Jan.22.– President Donald Trump didn’t campaign in 2016 on a promise to confront the global spread of communism, but his efforts over the past four years against the Chinese Communist Party (CCP), its proxies, and other elements of the communist specter have become the centerpiece of his legacy.
Viewed through this lens, the “America First” slogan was a fitting one for a campaign against a communist adversary and a medley of the causes it has co-opted in a decades-long campaign to supplant the United States as the most powerful nation in the world.
GEORGETOWN — Guyana said late on Saturday that a Venezuelan navy vessel detained two vessels that were fishing in Guyana’s exclusive economic zone, the latest dispute in a long-running border conflict between the two South American nations.
Caracas says much of eastern Guyana is its own territory, a claim that is rejected by Georgetown. The conflict has flared up in recent years as Guyana has started developing oil reserves near the disputed area.
“The Venezuelan vessel was illegally maneuvering within Guyana’s EEZ and Contiguous Zone when it intercepted, boarded and commandeered the Guyanese fishing vessels,” Guyana’s foreign ministry said in a statement.
“Guyana condemns in the strongest possible terms this wanton act of aggression by the Venezuelan armed forces against Guyana and Guyanese citizens.”
The vessels were intercepted on Thursday and taken to Venezuela’s port city of Guiria, where the crew and ships were detained, the statement said.
Navalny was detained following almost five months in Germany.
Moscow, Jan. 17.– Russian opposition figure Alexey Navalny has been detained by police at Moscow’s Sheremetyevo Airport after returning from Germany, where he had been recovering following an alleged poisoning attempt last summer.
Navalny and his wife Yulia left the plane together on Sunday evening with the rest of the passengers and drove to the terminal in a bus. The activist was arrested at the immigration desk.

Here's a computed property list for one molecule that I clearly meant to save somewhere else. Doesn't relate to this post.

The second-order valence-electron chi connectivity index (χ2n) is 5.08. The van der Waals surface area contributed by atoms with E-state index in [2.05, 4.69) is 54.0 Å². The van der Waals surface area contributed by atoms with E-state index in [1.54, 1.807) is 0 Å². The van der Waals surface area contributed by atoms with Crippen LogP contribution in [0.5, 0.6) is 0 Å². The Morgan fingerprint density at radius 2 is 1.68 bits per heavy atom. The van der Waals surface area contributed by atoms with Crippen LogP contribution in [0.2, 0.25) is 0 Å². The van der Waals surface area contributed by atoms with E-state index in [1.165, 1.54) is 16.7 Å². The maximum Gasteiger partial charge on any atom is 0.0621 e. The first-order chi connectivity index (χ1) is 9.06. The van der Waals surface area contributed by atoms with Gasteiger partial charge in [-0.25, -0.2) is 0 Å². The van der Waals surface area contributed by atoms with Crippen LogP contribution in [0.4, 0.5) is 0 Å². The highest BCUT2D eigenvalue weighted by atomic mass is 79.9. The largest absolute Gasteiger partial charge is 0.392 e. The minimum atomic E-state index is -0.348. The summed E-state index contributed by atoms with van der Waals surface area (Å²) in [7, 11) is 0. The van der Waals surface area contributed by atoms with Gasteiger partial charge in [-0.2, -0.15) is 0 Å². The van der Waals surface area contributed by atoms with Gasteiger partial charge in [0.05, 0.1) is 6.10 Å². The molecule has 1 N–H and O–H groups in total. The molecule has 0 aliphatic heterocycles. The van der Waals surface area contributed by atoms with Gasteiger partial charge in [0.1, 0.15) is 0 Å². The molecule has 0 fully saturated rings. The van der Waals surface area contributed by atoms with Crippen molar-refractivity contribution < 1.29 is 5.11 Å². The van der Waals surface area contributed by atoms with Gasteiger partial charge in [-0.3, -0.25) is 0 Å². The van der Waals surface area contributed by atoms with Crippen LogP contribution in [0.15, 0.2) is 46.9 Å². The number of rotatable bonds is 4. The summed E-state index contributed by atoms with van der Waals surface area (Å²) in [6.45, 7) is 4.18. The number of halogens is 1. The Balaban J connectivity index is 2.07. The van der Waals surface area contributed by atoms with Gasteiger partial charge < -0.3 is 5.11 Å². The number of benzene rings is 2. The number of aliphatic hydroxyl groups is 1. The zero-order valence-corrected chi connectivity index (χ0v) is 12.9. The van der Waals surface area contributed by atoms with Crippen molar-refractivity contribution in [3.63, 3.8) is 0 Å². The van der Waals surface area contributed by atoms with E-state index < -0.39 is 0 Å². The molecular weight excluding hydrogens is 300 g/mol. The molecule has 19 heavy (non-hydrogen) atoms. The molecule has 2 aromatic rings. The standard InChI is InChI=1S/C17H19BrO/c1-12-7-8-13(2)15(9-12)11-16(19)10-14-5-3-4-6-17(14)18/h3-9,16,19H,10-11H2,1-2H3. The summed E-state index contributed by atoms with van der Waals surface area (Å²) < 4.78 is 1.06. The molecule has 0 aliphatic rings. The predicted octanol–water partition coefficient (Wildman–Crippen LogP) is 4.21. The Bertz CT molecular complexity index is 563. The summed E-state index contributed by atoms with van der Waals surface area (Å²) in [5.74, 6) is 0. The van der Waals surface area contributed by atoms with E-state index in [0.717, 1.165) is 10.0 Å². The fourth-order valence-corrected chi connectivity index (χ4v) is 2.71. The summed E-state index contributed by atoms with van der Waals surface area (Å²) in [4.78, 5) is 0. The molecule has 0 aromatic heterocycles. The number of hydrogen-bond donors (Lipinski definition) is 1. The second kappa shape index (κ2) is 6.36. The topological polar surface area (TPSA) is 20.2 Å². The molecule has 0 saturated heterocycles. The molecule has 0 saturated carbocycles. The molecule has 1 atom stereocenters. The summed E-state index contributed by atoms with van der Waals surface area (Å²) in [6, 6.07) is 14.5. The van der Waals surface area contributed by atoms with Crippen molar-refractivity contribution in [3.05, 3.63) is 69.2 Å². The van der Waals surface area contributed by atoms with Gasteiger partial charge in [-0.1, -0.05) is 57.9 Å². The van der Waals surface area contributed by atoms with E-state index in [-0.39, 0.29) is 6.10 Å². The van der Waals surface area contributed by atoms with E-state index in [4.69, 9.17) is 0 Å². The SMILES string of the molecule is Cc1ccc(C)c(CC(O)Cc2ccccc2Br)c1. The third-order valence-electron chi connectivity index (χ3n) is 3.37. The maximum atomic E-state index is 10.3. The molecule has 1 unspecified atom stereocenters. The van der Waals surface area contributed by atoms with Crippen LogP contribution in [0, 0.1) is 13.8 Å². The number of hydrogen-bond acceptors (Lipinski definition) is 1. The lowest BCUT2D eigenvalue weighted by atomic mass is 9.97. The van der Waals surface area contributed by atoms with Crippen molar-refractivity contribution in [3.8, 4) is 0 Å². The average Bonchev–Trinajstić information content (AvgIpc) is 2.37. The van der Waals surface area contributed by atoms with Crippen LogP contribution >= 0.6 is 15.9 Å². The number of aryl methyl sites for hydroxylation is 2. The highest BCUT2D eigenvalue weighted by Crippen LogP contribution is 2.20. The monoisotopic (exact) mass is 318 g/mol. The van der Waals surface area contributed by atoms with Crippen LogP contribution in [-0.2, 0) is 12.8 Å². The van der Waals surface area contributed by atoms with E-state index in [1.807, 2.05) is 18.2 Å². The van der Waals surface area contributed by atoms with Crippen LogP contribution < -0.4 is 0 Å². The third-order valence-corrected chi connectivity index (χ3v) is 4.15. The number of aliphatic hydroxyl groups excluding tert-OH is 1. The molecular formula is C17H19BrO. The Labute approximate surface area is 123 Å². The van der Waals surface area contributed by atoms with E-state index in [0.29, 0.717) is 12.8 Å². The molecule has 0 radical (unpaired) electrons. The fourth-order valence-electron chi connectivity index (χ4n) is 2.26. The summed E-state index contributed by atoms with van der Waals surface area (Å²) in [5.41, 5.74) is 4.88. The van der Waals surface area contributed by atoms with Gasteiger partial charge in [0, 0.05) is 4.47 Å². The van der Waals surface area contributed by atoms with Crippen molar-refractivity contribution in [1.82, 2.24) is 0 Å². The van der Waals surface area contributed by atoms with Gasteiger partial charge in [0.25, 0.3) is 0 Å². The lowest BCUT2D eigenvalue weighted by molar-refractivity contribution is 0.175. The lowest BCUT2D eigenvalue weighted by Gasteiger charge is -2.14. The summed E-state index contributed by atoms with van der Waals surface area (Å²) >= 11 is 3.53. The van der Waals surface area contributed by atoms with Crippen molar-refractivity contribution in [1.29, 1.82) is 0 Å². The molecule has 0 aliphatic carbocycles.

Uganda’s longtime president will continue his rule over a population where three-quarters are younger than 30 and have never known anyone else in charge.
Yoweri Museveni has already ruled Uganda for 35 years – and he is now set for five more.
The veteran leader was declared on Saturday the winner of Uganda’s presidential election, cementing his position among the world’s longest-serving leaders.
The results, which have been rejected by the opposition, followed one of the bloodiest campaigns in years, with at least 54 people killed in November as security forces violently broke down opposition protests. Opposition figures, meanwhile, were repeatedly harassed and arrested, while members of the media also came under attack.
Main opposition leader Bobi Wine has dismissed the electoral process as a rigged “sham”, but Museveni, in a televised address to the nation on Saturday, said Thursday’s polls may turn out to be Uganda’s “most cheating-free election” since independence from the United Kingdom in 1962.
Shortly after Museveni took power in 1986, ending years of bloodshed and chaos at the hands of leaders Idi Amin and Milton Obote, the young president had complained about leaders who “overstayed” their welcome.
But nearly 35 years later, Museveni has joined the ranks of those he once criticised, winning a sixth term in office.
Unbound by Uganda’s constitution – it was amended twice to remove presidential term and age limits – critics have accused the former rebel fighter, who never speaks publicly of succession and has broken past promises to stand down, of becoming increasingly autocratic and wanting to rule for life.